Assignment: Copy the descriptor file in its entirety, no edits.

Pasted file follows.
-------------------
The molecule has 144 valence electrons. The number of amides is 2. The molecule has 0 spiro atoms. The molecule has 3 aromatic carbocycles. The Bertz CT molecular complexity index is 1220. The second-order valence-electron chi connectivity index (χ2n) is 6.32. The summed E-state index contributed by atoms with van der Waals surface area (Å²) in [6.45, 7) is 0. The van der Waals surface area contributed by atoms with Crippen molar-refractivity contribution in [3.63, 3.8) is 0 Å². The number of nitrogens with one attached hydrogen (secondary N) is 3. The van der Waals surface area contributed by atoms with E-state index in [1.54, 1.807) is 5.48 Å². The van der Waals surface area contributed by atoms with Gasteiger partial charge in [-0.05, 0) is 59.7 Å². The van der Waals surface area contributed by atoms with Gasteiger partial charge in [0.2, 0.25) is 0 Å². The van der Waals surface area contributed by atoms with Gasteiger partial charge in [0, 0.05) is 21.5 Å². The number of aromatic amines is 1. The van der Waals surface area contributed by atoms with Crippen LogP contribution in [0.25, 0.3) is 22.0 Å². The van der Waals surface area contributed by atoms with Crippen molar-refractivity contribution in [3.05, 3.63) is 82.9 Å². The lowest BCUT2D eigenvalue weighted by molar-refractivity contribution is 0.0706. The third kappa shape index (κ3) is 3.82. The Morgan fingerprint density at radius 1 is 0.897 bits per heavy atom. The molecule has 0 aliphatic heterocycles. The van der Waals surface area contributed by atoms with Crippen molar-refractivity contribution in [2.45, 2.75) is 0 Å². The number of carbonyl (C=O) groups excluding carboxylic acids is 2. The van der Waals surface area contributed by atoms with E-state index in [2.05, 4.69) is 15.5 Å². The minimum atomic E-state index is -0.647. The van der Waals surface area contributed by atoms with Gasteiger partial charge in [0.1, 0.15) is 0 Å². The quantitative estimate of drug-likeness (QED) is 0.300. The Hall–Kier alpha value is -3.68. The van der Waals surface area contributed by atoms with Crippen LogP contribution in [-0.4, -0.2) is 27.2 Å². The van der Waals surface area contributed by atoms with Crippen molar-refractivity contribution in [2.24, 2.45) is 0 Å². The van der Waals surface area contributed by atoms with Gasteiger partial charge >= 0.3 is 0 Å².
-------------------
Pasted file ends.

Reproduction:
The molecule has 144 valence electrons. The number of amides is 2. The molecule has 0 spiro atoms. The molecule has 3 aromatic carbocycles. The Bertz CT molecular complexity index is 1220. The second-order valence-electron chi connectivity index (χ2n) is 6.32. The summed E-state index contributed by atoms with van der Waals surface area (Å²) in [6.45, 7) is 0. The van der Waals surface area contributed by atoms with Crippen molar-refractivity contribution in [3.63, 3.8) is 0 Å². The number of nitrogens with one attached hydrogen (secondary N) is 3. The van der Waals surface area contributed by atoms with E-state index in [1.54, 1.807) is 5.48 Å². The van der Waals surface area contributed by atoms with Gasteiger partial charge in [-0.05, 0) is 59.7 Å². The van der Waals surface area contributed by atoms with Gasteiger partial charge in [0.2, 0.25) is 0 Å². The van der Waals surface area contributed by atoms with Gasteiger partial charge in [0, 0.05) is 21.5 Å². The number of aromatic amines is 1. The van der Waals surface area contributed by atoms with Crippen LogP contribution in [0.25, 0.3) is 22.0 Å². The van der Waals surface area contributed by atoms with Crippen molar-refractivity contribution in [3.05, 3.63) is 82.9 Å². The lowest BCUT2D eigenvalue weighted by molar-refractivity contribution is 0.0706. The third kappa shape index (κ3) is 3.82. The Morgan fingerprint density at radius 1 is 0.897 bits per heavy atom. The molecule has 0 aliphatic heterocycles. The van der Waals surface area contributed by atoms with Crippen molar-refractivity contribution in [2.45, 2.75) is 0 Å². The number of carbonyl (C=O) groups excluding carboxylic acids is 2. The van der Waals surface area contributed by atoms with E-state index in [2.05, 4.69) is 15.5 Å². The minimum atomic E-state index is -0.647. The van der Waals surface area contributed by atoms with Gasteiger partial charge in [0.1, 0.15) is 0 Å². The quantitative estimate of drug-likeness (QED) is 0.300. The Hall–Kier alpha value is -3.68. The van der Waals surface area contributed by atoms with Crippen LogP contribution in [-0.4, -0.2) is 27.2 Å². The van der Waals surface area contributed by atoms with Crippen molar-refractivity contribution in [2.24, 2.45) is 0 Å². The van der Waals surface area contributed by atoms with Gasteiger partial charge >= 0.3 is 0 Å².